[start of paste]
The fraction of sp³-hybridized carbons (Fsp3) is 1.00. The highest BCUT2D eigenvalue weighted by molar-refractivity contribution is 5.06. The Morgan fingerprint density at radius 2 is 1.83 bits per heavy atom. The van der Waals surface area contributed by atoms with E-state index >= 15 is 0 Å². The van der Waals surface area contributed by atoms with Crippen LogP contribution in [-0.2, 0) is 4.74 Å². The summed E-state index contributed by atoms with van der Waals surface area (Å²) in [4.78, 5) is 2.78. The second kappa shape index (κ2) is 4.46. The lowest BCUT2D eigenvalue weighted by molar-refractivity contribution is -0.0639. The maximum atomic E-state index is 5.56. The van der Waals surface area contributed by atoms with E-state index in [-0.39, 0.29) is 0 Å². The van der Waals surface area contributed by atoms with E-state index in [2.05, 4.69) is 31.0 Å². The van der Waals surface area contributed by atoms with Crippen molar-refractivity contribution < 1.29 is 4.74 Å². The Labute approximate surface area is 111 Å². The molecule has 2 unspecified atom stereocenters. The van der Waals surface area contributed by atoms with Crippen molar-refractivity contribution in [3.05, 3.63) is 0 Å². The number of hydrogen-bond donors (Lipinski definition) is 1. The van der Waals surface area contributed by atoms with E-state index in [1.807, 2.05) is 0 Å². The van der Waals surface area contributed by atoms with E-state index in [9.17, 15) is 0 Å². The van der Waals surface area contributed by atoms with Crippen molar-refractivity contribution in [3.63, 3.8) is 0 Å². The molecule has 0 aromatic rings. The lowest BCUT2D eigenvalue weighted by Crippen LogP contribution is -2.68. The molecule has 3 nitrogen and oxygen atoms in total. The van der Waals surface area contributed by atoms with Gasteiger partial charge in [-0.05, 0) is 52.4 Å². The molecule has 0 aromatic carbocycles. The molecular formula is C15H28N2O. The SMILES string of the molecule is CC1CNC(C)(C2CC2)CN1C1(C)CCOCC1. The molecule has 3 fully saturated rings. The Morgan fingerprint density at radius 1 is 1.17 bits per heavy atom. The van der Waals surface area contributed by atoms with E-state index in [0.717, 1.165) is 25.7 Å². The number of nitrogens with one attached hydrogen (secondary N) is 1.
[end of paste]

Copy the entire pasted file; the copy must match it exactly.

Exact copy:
The fraction of sp³-hybridized carbons (Fsp3) is 1.00. The highest BCUT2D eigenvalue weighted by molar-refractivity contribution is 5.06. The Morgan fingerprint density at radius 2 is 1.83 bits per heavy atom. The van der Waals surface area contributed by atoms with E-state index >= 15 is 0 Å². The van der Waals surface area contributed by atoms with Crippen LogP contribution in [-0.2, 0) is 4.74 Å². The summed E-state index contributed by atoms with van der Waals surface area (Å²) in [4.78, 5) is 2.78. The second kappa shape index (κ2) is 4.46. The lowest BCUT2D eigenvalue weighted by molar-refractivity contribution is -0.0639. The maximum atomic E-state index is 5.56. The van der Waals surface area contributed by atoms with E-state index in [-0.39, 0.29) is 0 Å². The van der Waals surface area contributed by atoms with E-state index in [2.05, 4.69) is 31.0 Å². The van der Waals surface area contributed by atoms with Crippen molar-refractivity contribution < 1.29 is 4.74 Å². The Labute approximate surface area is 111 Å². The molecule has 2 unspecified atom stereocenters. The van der Waals surface area contributed by atoms with Crippen molar-refractivity contribution in [3.05, 3.63) is 0 Å². The number of hydrogen-bond donors (Lipinski definition) is 1. The van der Waals surface area contributed by atoms with E-state index in [1.807, 2.05) is 0 Å². The van der Waals surface area contributed by atoms with E-state index in [9.17, 15) is 0 Å². The van der Waals surface area contributed by atoms with Crippen molar-refractivity contribution in [3.63, 3.8) is 0 Å². The molecule has 0 aromatic rings. The lowest BCUT2D eigenvalue weighted by Crippen LogP contribution is -2.68. The molecule has 3 nitrogen and oxygen atoms in total. The van der Waals surface area contributed by atoms with Gasteiger partial charge in [-0.05, 0) is 52.4 Å². The molecule has 0 aromatic carbocycles. The molecular formula is C15H28N2O. The SMILES string of the molecule is CC1CNC(C)(C2CC2)CN1C1(C)CCOCC1. The molecule has 3 fully saturated rings. The Morgan fingerprint density at radius 1 is 1.17 bits per heavy atom. The van der Waals surface area contributed by atoms with E-state index in [0.717, 1.165) is 25.7 Å². The number of nitrogens with one attached hydrogen (secondary N) is 1.